According to this quoted language, the number and size of signs permitted is based on the type of property, not the content of the speech. The June 10, 2010, notice and the July 21, 2010, summons indicate plaintiff is in violation of the code due to the number and size of the signs on his property-not due to their content. Indeed, nothing in the complaint suggests that defendants' actions were taken due to the content of the signs displayed on Beck's property.*fn4 Further, defendants have not ordered Beck to remove all of the signs on his property. The June 10, 2010, notice instead requests that he "eliminate the violation." Dkt. No. 14, 5. Plaintiff may display two signs that are no more than fifty square feet in size. Section 316.7, as quoted above, is therefore content-neutral and leaves open ample alternative channels for communication.

However, there is nothing in the quoted language of section 316.7 identifying the government interest it is intended to serve. Defendants do not put forth any rationale for the number and size restrictions. In fact, they do not offer any argument whatsoever regarding the constitutionality of section 316.7. While it is logical to assume that section 316.7 was enacted to serve the significant government interests of traffic safety and aesthetics, a court may not take judicial notice of "an unstated and unexplained legislative purpose for an ordinance that restricts speech." Nat'l Adver. Co., 900 F.2d at 555--56 (invalidating restrictions on commercial speech because the ordinances did not contain statements of government interest and the defendant towns did not offer any extrinsic evidence of such interest). Therefore, defendants have not met their burden to justify this restriction on plaintiff's speech.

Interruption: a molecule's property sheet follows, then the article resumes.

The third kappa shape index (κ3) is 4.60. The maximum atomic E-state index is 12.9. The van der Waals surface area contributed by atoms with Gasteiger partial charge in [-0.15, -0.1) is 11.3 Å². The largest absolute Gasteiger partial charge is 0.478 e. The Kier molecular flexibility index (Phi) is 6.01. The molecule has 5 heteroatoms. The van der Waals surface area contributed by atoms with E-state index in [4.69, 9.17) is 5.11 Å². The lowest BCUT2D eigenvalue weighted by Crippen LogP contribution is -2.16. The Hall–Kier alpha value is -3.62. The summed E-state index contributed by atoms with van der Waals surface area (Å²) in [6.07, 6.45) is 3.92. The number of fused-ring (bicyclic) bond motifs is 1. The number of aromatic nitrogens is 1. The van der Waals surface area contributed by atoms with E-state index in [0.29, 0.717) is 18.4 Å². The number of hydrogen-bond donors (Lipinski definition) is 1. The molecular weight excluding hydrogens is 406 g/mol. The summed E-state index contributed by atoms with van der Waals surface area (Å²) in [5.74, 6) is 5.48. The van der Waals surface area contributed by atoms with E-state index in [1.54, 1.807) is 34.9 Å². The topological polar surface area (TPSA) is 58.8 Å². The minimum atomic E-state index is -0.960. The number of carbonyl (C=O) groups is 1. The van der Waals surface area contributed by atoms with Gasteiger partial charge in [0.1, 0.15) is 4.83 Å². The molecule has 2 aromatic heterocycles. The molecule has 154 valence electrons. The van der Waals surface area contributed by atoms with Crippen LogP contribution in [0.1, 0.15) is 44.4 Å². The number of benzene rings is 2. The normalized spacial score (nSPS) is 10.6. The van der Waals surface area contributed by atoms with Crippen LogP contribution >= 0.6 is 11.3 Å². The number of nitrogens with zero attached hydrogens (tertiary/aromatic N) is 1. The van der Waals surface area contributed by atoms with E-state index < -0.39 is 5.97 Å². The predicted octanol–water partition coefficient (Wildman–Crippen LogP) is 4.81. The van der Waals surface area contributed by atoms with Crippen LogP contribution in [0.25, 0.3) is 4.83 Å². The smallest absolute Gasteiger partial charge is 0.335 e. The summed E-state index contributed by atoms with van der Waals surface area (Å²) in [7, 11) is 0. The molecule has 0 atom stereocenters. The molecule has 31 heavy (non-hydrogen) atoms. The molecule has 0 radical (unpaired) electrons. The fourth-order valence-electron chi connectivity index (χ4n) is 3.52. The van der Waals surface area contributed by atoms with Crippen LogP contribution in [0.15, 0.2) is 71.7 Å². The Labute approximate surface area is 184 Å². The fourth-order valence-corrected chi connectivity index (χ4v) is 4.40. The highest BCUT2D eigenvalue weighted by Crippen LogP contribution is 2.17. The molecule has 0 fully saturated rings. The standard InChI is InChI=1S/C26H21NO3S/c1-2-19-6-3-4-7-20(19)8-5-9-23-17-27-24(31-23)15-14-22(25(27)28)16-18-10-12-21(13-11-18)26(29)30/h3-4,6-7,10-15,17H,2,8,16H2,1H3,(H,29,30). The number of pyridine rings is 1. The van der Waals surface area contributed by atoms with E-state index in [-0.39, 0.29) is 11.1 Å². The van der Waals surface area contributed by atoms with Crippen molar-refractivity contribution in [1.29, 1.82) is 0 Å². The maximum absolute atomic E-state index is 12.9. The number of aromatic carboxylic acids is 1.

Accordingly, defendants' motion for judgment on the pleadings will be denied as to the First Amendment free speech claim.

E. Qualified Immunity-Defendant Coats

Defendant Coats argues that he is entitled to qualified immunity because plaintiff cannot establish that any of his constitutional rights were violated.

Qualified immunity generally protects government officials from civil liability "insofar as their conduct does not violate clearly established statutory or constitutional rights of which a reasonable person would have known." Harlow v. Fitzgerald, 457 U.S. 800, 818, 102 S. Ct. 2727, 2738 (1982). However, even if the constitutional rights are clearly established, a government actor may still be shielded by qualified immunity "if it was objectively reasonable for the public official to believe that his acts did not violate those rights." Kaminsky v. Rosenblum, 929 F.2d 922, 925 (2d Cir. 1991).